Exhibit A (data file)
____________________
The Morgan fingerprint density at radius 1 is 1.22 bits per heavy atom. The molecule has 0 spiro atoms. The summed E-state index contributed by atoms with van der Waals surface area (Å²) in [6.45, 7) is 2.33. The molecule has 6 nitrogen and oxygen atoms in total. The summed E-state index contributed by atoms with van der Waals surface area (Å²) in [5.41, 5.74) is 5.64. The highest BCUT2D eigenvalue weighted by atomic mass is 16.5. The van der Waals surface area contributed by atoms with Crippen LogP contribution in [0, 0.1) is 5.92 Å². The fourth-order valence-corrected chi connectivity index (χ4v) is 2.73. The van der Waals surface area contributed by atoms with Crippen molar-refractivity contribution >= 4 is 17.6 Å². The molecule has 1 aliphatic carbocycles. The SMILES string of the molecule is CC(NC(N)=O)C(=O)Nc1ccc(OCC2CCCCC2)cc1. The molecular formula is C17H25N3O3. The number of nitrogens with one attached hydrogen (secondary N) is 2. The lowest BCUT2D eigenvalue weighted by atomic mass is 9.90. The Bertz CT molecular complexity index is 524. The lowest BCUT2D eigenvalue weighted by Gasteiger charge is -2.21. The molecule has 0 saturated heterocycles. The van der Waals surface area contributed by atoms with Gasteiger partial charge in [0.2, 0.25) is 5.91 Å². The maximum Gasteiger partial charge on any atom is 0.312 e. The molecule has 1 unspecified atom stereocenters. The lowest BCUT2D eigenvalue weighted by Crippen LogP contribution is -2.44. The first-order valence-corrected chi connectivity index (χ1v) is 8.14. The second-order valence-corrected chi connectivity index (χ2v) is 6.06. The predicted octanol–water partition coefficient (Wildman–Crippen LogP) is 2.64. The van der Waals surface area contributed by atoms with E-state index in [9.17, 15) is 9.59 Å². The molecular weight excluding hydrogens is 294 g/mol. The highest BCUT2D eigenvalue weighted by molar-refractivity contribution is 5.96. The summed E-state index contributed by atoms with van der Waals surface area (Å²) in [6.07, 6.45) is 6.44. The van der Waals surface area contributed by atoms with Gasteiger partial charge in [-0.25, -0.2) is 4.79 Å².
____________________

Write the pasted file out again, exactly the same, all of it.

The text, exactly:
The Morgan fingerprint density at radius 1 is 1.22 bits per heavy atom. The molecule has 0 spiro atoms. The summed E-state index contributed by atoms with van der Waals surface area (Å²) in [6.45, 7) is 2.33. The molecule has 6 nitrogen and oxygen atoms in total. The summed E-state index contributed by atoms with van der Waals surface area (Å²) in [5.41, 5.74) is 5.64. The highest BCUT2D eigenvalue weighted by atomic mass is 16.5. The van der Waals surface area contributed by atoms with Crippen LogP contribution in [0, 0.1) is 5.92 Å². The fourth-order valence-corrected chi connectivity index (χ4v) is 2.73. The van der Waals surface area contributed by atoms with Crippen molar-refractivity contribution >= 4 is 17.6 Å². The molecule has 1 aliphatic carbocycles. The SMILES string of the molecule is CC(NC(N)=O)C(=O)Nc1ccc(OCC2CCCCC2)cc1. The molecular formula is C17H25N3O3. The number of nitrogens with one attached hydrogen (secondary N) is 2. The lowest BCUT2D eigenvalue weighted by atomic mass is 9.90. The Bertz CT molecular complexity index is 524. The lowest BCUT2D eigenvalue weighted by Gasteiger charge is -2.21. The molecule has 0 saturated heterocycles. The van der Waals surface area contributed by atoms with Gasteiger partial charge in [0.2, 0.25) is 5.91 Å². The maximum Gasteiger partial charge on any atom is 0.312 e. The molecule has 1 unspecified atom stereocenters. The lowest BCUT2D eigenvalue weighted by Crippen LogP contribution is -2.44. The first-order valence-corrected chi connectivity index (χ1v) is 8.14. The second-order valence-corrected chi connectivity index (χ2v) is 6.06. The predicted octanol–water partition coefficient (Wildman–Crippen LogP) is 2.64. The van der Waals surface area contributed by atoms with E-state index in [9.17, 15) is 9.59 Å². The molecular weight excluding hydrogens is 294 g/mol. The highest BCUT2D eigenvalue weighted by molar-refractivity contribution is 5.96. The summed E-state index contributed by atoms with van der Waals surface area (Å²) in [6.07, 6.45) is 6.44. The van der Waals surface area contributed by atoms with Gasteiger partial charge in [-0.25, -0.2) is 4.79 Å².